In a genre dominated by tales of consumer excess, debauchery, misogyny, excessive drug use and "swag," the Twin Cities' Crunchy Kids are offering the antitoxin to the current era of hip-hop.
"For a while popular hip-hop was all swagger and bling rap, it wasn't asking people to think," said Crunchy front man, Chance York, who performs under the moniker, Slim Chance. "We give voice to the common man. It's not about being mega rich or smashing the most honeys; it's about knowledge and building."
It seems there's a viable audience for this style of conscious rap, or backpack rap as it's been termed. Though not signed to a label, the Crunchy Kids' latest CD, "Mint," is charting inside the top 15 on the College Music Journal (CMJ) chart – a major charting source for independent or "underground" music. Judging by the reaction of a few hundred listeners packed into an open outdoor space that served as a makeshift concert space for a recent street festival in between eateries on Lyndale Avenue in Uptown, fans are ready to be enlightened.
Sometimes it's hard for musical acts to capture a crowd's attention. In that tight space, under the night sky with the smell of cigarettes and beer in the air and puddles of water from a recent rain (hopefully the puddles were water), people were in their circles conversing, drinking, eating – having a grand ol' time. On the portable stage, Crunchy Kids' drummer Marcus Skallman, bassist Eric Burton and keyboardist Eric Mayson were readying their instruments. With a final sound check, the Kids were ready to rock. But was the crowd ready for the Kids? After all, several adult beverages had been consumed by the festival patrons – they were a bit rowdy.
Then the music started and Chance's voice piped out into the night air. It went something like this ...
"Where corporate slave drivers trying to name brand the planet/ damn it/ money's more real when you don't have it/ cuz when you have to borrow that's how you get that ass branded/ Tell me why it's like this/ an economic crisis/ why are the poorest people making the most sacrifices?"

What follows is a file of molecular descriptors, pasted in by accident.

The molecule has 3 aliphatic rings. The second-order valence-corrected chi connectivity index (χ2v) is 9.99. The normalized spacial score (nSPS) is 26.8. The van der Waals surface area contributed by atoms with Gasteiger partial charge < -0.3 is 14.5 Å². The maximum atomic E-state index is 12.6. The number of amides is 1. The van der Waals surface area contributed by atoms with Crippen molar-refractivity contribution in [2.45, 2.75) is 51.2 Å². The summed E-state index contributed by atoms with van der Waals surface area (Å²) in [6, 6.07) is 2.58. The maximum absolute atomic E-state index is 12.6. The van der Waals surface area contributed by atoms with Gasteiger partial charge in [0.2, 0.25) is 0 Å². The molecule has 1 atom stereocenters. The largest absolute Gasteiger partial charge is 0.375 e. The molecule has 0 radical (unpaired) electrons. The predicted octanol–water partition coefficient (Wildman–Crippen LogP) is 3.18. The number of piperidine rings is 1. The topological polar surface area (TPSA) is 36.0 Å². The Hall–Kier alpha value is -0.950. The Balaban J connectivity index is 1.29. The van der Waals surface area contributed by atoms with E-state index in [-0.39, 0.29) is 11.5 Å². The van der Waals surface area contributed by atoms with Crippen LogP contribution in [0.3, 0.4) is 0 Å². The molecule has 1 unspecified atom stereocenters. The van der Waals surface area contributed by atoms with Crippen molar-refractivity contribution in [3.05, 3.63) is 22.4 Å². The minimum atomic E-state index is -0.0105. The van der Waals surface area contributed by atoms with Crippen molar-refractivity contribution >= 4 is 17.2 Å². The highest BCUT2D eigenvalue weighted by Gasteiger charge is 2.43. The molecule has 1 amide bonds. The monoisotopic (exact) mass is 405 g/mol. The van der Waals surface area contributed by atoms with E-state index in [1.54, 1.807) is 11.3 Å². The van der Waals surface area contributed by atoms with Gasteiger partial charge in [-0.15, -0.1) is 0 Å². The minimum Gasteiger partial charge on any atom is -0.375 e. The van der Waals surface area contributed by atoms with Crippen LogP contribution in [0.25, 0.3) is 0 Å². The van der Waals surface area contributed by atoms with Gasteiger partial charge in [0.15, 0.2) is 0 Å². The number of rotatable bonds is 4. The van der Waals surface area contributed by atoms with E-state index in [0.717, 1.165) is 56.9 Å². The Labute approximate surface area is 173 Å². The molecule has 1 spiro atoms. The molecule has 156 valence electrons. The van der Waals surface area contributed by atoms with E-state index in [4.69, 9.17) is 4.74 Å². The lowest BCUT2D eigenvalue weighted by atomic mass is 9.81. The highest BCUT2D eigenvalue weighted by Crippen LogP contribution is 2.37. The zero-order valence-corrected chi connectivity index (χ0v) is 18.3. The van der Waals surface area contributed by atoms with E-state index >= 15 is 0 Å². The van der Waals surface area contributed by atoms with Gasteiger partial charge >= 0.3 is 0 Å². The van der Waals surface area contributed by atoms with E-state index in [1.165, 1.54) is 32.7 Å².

The lyrics were from the Kids' current single, "Nash Money."
Conversations stopped. People who were milling about turned their attentions to the stage. The area in front of the stage that was previously unoccupied became crammed with a throng of hipsters and skateboarders melodically bobbing their heads to the beat. They were caught in a state of Crunchiness.
The night's audience is mostly white. Three of the Crunchies are white. Hell, Slim Chance is high yellow at best. But the music is unmistakably hip-hop, which in many ways demonstrates the broad reach of the genre – even in so called underground hip-hop.
In an age when many rappers are talking about getting wasted at the club, it's refreshing to hear songs like "Opus" where Chance warns of the dangers of drinking to excess and drinking and driving.
"I had three or four friends die from alcohol," said Slim Chance. "The song was written to talk to someone very close to me. I wrote the lyrics in a fit of rage. I should have been arguing (with the person) about what they were doing, but the person was passed out and couldn't hear me."
Crunchy Kids formed nearly a year and a half ago, and while the group has gained a loyal local following, it hasn't yet captured enough ears for the members to earn fulltime livings from just the music.
"We're getting paid from the Man, but we're working for the people," said Slim Chance, who has degrees in creative writing and Spanish and is working on a master's – all from Mankato State University.
If the crowd's overwhelming approval to the Kids' set was any indication, the hip-hip quartet will soon be giving two-week notices to their daytime employers. In the meantime, fans can listen to the groups music for free at www.crunchykids.bandcamp.com and catch them gigging about town; and the Crunchies will have to continue to punch a clock – for now.